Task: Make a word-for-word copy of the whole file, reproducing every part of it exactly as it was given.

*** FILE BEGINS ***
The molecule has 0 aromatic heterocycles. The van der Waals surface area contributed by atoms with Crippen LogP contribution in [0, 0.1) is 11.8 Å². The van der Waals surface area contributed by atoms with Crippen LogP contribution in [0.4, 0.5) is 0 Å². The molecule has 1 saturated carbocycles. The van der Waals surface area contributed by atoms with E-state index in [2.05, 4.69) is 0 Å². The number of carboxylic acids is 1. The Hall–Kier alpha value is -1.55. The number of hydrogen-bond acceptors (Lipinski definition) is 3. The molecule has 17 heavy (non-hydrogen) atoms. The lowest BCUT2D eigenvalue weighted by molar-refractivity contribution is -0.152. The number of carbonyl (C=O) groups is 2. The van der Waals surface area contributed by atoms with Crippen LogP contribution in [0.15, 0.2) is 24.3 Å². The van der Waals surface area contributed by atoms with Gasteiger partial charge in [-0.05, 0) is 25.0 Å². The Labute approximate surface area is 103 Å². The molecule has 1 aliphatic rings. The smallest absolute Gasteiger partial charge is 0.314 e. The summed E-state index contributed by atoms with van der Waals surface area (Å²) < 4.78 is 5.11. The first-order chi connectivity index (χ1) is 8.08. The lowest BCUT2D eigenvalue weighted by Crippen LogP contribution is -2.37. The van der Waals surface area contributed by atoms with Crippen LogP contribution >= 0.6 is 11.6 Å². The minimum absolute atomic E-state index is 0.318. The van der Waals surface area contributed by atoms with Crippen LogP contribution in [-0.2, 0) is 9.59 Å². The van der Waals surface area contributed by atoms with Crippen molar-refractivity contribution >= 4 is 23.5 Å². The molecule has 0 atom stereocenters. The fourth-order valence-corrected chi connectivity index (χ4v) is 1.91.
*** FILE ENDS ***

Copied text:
The molecule has 0 aromatic heterocycles. The van der Waals surface area contributed by atoms with Crippen LogP contribution in [0, 0.1) is 11.8 Å². The van der Waals surface area contributed by atoms with Crippen LogP contribution in [0.4, 0.5) is 0 Å². The molecule has 1 saturated carbocycles. The van der Waals surface area contributed by atoms with E-state index in [2.05, 4.69) is 0 Å². The number of carboxylic acids is 1. The Hall–Kier alpha value is -1.55. The number of hydrogen-bond acceptors (Lipinski definition) is 3. The molecule has 17 heavy (non-hydrogen) atoms. The lowest BCUT2D eigenvalue weighted by molar-refractivity contribution is -0.152. The number of carbonyl (C=O) groups is 2. The van der Waals surface area contributed by atoms with Crippen LogP contribution in [0.15, 0.2) is 24.3 Å². The van der Waals surface area contributed by atoms with Gasteiger partial charge in [-0.05, 0) is 25.0 Å². The Labute approximate surface area is 103 Å². The molecule has 1 aliphatic rings. The smallest absolute Gasteiger partial charge is 0.314 e. The summed E-state index contributed by atoms with van der Waals surface area (Å²) < 4.78 is 5.11. The first-order chi connectivity index (χ1) is 8.08. The lowest BCUT2D eigenvalue weighted by Crippen LogP contribution is -2.37. The van der Waals surface area contributed by atoms with Crippen LogP contribution >= 0.6 is 11.6 Å². The minimum absolute atomic E-state index is 0.318. The van der Waals surface area contributed by atoms with Crippen LogP contribution in [-0.2, 0) is 9.59 Å². The van der Waals surface area contributed by atoms with Crippen molar-refractivity contribution >= 4 is 23.5 Å². The molecule has 0 atom stereocenters. The fourth-order valence-corrected chi connectivity index (χ4v) is 1.91.